Let us visit the future – a suitable point of time located in one of the many tomorrows ahead of us, a tomorrow far enough to have left The Time behind. What do we see? We see, among other things, that many people spoke up. Many people did not. Many people who spoke up did not say what we wanted them to say. They said what others wanted them to say. A few even spoke words of their own.
What happens after a fascist regime ends? Will we want to remember who spoke up and who did not? Will we want to remember and punish those who did not say what we wanted them to say? Some of those who spoke up said all the wrong things, we say, and that was wrong because they were in power. They could have done something by doing the right thing.
I wrote this in January 2020, in a post reflecting on whether there exist reasonable grounds on which we could excuse someone for not speaking up against evil, in a time of evil, and whether, just as we are quick to identify and dismiss the more passive people in power, we also shrink the set of actions we accept as good or desirable. Since then a pandemic and many other disasters have visited the country, and most have yet to leave. In that post, I invoked the examples of three people, calling them K, H and L (there should have been no doubt who they really were, even if L refered to more than one person). This is what I had written of K:
… K was a member of the government. He was a reasonable man and a smart man. He did not speak up at The Time. I imagine he did not want to upset his vengeful masters. I remember K as a good man because even though he did not speak up, he did a lot of good work when he was in the government. He advanced a variety of causes that people of my political persuasion would have appreciated if it weren’t for The Time being what it was.
Looking back from now, his name clearly belongs on the list of people who did not speak up.
But I know that if he had spoken up, he would have been removed from office and wouldn’t have been able to do all the other things that he did – things that continue to reap rewards to this day. These things probably did not make The Time end but then should they be discarded for this reason? To play the devil’s advocate: if K had spoken up against the government (assuming those were his views), the anti-fascist movement – such as it is – would have gained a prominent supporter, but his absence within government would have affected the prospects of those his department laboured for.
In fact, consider whether the policies he and his colleagues drew out to help whom they were paid to help in turn empowered those people to speak out with less risk to their jobs and lives.
Would it be unreasonable to expect resistance to work like we expect fundamental science to work: like trees, like the movement of continents, slowly but surely leading up to something great, which does not signal its value in flashing green lights as much as invites us take as much as we possibly can from it, in as many forms as we can imagine, in as much time as we need?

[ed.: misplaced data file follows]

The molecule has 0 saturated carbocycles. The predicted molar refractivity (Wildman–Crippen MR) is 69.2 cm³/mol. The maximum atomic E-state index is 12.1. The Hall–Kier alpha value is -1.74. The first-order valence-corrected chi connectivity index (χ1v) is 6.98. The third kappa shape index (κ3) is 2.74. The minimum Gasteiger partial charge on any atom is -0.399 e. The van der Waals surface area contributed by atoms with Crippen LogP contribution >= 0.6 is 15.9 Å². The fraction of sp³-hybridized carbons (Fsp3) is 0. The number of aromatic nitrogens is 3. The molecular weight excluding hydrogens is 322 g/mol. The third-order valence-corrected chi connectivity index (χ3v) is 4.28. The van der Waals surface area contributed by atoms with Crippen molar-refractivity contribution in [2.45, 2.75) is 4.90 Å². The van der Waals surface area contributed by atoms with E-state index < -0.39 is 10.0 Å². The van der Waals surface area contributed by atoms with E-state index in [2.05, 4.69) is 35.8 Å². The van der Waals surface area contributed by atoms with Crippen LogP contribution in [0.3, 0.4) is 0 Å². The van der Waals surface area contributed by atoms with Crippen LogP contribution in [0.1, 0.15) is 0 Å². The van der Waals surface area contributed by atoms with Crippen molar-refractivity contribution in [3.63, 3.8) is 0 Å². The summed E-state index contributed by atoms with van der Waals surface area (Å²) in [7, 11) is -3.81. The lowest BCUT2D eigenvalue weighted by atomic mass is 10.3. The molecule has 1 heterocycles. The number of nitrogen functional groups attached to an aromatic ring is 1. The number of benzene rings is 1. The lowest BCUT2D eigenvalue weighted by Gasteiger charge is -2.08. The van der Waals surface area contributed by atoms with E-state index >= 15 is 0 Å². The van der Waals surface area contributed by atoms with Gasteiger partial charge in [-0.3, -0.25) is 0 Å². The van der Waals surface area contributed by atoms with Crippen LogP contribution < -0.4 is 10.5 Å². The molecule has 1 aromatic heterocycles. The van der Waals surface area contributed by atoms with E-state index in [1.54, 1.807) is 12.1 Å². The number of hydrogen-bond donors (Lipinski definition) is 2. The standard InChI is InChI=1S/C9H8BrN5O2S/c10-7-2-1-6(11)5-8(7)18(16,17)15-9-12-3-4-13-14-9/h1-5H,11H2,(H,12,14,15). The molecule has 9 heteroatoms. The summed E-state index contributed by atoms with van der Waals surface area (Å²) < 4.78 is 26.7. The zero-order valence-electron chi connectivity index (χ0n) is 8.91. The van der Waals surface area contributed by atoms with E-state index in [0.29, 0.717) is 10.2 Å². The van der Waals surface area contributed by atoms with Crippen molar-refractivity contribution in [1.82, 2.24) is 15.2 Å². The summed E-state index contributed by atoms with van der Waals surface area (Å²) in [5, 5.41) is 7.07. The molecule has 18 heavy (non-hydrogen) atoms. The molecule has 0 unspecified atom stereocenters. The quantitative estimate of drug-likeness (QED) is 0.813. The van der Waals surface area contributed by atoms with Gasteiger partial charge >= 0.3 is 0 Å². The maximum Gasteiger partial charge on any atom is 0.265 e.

Between January 2020 and now, my impression of K has changed entirely. It seems extremely difficult for me to believe today that their actions – including their passivity in the face of a great abuse of power – could have been or are in good faith. Dr Balram Bhargava, the director-general of the Indian Council of Medical Research (ICMR), is not K, but a report published by the New York Times yesterday called Dr Bhargava out for crawling, after being asked to crawl, and modifying the ICMR’s communiqués on COVID-19 matters to suit Prime Minister Narendra Modi’s play-acted optimism that made his government’s response look effective, instead of the disaster that it was. The ICMR could have called the prime minister’s lies out – it knew his government was lying – but chose not to, and dismissed expert disagreement both within and without the body.
By failing in exactly this fashion, the ICMR is not a scientific body, and if it claims to be, it will be peddling pseudoscience, no different from the Ministry of AYUSH. It is a PR agency specialised in the modification of press releases and media statements related to health research and care. There is a particularly egregious line from the New York Times‘s report, quoted thus in The Wire Science:
Bhargava also directed scientists in late July 2020 to withhold data from the country’s first seroprevalence survey, which showed that infection rates were high in many cities. In a July 25 email that the New York Times said it had reviewed, Bhargava said “I have not got approval” to publish the data. “You are sitting in an ivory tower and not understanding the sensitivity… I am sincerely disappointed.”
Here is a man who has the gall to express disappointment that someone else did the right thing – in normal circumstances, the perfectly banal right thing – by choosing to not have observational data ‘reviewed’ (whatever that means) by someone who has no need to ‘review’ it. Under Dr Bhargava’s leadership, the ICMR has actively misled people about India’s COVID-19 epidemic, by failing to present scientific data because that was politically inconvenient, by endorsing drugs and therapies because that was politically convenient, by lying to itself and others – and now, who knows what else it has lied about. (Let’s use Bhargava’s name along with the ‘Dr’ honorific to reiterate that him being highly educated didn’t prevent him from being corrupt.)
Since “early 2020”, when the newspaper said political pressure on the ICMR’s offices increased, and today, the ICMR has been the PMO’s press office. And if K – or anyone else like him – continues to stay in this government hoping to “do good”, it will mean that their efforts thus far have seemingly amounted to squat (thousands have died not by the disease but by the state’s complacency), and that they can no longer claim any ignorance in abetting the malignant narcissism of the Supreme Leader.